Which sucks for these guys. Also, apparently, for this guy, who plans to cease development of a mod which, though donation-ware, has supported him as a full time job. Possibly because his addon has more users than most MMOs.
Speculation is that this was sparked by Carbonite, the most popular for-pay addon, recently offering a free in-game ad-supported version, and some have pointed to a new terms of service that went live that includes a reference to in-game advertising through Massive’s in-game ad service.
Note that this is not, in and of itself, concrete proof that World of Warcraft is about to slap Mountain Dew billboards in Darnassus – the TOS above is actually for battle.net, which already sells advertising. Paul Sams of Blizzard has already clearly stated “Uh, we’re not THAT stupid” when Massive originally announced the Battle.net contract; the reason why the battle.net TOS shows up in World of Warcraft now is due to Blizzard moving their account system to a unified structure under battle.net. Still, given how insanely large the World of Warcraft market is… never say never… although many subscribers might . Even with a juggernaut like WoW, there is only so much that you can ‘monetize’ a player base before they revolt in disgust.
But, moving back to the original topic – what is motivating Blizzard’s addon crackdown? Probably a few reasons:
No more obfuscated code: the reasons of which would hopefully be clear. If an addon figures out how to exploit some bug in WoW’s LUA sandbox, it’s hard to replicate if you can’t see the code. Yet at the same time, without obfuscated code, selling addons is fairly pointless. Clearly, Blizzard decided addon safety trumps addon sales.
No more in-game advertising or donation solicitation: the reasons for which are somewhat less clear. It may have been that Blizzard wanted to shut down adware like Carbonite simply so that no player thinks Blizzard is selling ad space to, say, Transdneister Gold Farmers LLC. Perhaps they don’t particularly like the idea of addon users making money from a secondary market created by WoW. It’s difficult to say until we get a clear statement as to their intent, which hasn’t happened yet (but given QuestHelper’s high visibility, we may see shortly).
No more addons: the alarmist view seen in some of these discussions, that Blizzard simply wants to shut down addon development by making sure no one can collect donations. This is silly for a couple of reasons. First off, if Blizzard wanted to shut down addon development, they could simply remove the ability to load external addons in the next patch. It’s not that difficult. Second and most importantly, a lot of WoW’s value comes from those addons, and it’s an effective force multiplier in client development that later games have sought to emulate. Much of Blizzard’s live team patching of the client is ‘inspired’ by successful addons, such as MobHealth, ScrollingCombatText and Omen, all of which are now at various levels of implementation in the game’s basic client.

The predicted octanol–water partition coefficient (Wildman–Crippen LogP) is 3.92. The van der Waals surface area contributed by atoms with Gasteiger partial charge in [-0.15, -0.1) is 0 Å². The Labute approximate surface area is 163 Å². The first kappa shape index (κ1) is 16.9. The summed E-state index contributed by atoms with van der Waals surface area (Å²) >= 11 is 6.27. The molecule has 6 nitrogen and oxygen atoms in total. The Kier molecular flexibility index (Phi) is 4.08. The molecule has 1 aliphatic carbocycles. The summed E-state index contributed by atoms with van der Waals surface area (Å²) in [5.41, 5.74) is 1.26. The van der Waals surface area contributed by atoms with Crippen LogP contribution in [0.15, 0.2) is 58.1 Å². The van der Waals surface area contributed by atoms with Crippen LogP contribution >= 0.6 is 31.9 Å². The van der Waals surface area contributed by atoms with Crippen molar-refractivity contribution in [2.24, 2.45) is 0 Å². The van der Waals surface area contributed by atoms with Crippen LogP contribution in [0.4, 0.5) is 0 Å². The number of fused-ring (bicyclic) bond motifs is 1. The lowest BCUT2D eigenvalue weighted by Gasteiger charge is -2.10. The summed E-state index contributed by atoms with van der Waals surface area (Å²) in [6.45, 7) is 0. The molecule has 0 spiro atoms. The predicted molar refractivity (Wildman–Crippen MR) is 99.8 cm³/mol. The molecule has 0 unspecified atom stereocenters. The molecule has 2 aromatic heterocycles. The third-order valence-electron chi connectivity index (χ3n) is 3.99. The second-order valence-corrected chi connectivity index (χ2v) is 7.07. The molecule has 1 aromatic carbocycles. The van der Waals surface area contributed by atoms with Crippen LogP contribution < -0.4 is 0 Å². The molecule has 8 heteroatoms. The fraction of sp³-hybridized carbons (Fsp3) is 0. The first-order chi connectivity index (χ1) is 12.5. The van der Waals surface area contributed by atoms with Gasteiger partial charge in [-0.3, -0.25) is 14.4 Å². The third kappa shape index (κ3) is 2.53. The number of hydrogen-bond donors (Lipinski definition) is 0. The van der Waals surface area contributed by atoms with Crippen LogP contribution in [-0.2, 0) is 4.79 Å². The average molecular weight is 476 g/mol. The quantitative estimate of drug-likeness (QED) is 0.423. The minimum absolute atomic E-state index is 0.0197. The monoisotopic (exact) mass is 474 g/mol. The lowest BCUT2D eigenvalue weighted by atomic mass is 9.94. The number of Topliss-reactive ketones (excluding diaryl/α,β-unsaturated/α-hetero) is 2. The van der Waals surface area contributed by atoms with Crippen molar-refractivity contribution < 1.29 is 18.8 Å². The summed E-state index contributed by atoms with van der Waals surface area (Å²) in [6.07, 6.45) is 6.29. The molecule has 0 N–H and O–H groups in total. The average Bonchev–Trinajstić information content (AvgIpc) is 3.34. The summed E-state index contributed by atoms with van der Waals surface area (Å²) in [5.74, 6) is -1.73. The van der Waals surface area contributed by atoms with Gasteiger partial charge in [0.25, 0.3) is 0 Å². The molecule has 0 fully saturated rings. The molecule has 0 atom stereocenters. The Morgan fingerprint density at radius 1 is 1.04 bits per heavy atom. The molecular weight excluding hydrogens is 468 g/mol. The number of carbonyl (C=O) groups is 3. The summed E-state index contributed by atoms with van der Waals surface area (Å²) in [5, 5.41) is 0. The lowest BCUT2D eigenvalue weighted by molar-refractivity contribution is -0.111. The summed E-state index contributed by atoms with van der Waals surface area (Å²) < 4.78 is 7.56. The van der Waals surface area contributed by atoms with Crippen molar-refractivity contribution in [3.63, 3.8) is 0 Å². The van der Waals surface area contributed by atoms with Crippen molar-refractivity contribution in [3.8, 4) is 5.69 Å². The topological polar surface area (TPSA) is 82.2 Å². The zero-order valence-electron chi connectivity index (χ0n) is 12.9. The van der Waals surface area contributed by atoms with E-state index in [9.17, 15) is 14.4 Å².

My view on the subject?
Prohibiting in-game advertising via addons is extremely justifiable. If anyone sells in-game advertising, it should be Blizzard itself. Not that they should. But for others to is pretty clearly skeevy, on a level with web sites that yoink news stories from RSS feeds and wrap ads around them pretending to provide their own content. (No link provided – I don’t feel like rewarding them with page views.)
Prohibiting direct sales of addons is somewhat dicey but justifiable, mainly due to what I wrote about code obfuscation. Still, simply making code obfuscation against the ToS would have the same effect and be less chilling.
Prohibiting in-game solicitations of donations isn’t as justifiable. It’s difficult to see what Blizzard gains by this, and it’s very easy to see what the player base loses. If the fear is that addons will become obnoxious with donation nags – this is a self-correcting problem.
Selling in-game ads in World of Warcraft is apocalyptically bad. To the degree that if they actually are planning on doing such a thing (which mind you, I don’t believe they are), I hope that Blizzard’s subscriber numbers fall at such an alarming rate that they immediately yank them back out. I am extremely tired of game companies selling advertising in games I already paid for ONCE. Selling advertising in games I pay for ON A MONTHLY BASIS is not acceptable. Period. End of sentence. There is no justification. None. If you don’t make enough off my subscription fee, raise the subscription fee. I will not pay a monthly fee to be a pair of eyeballs for you to make still more money off of.
Not that Blizzard has already done that or anything.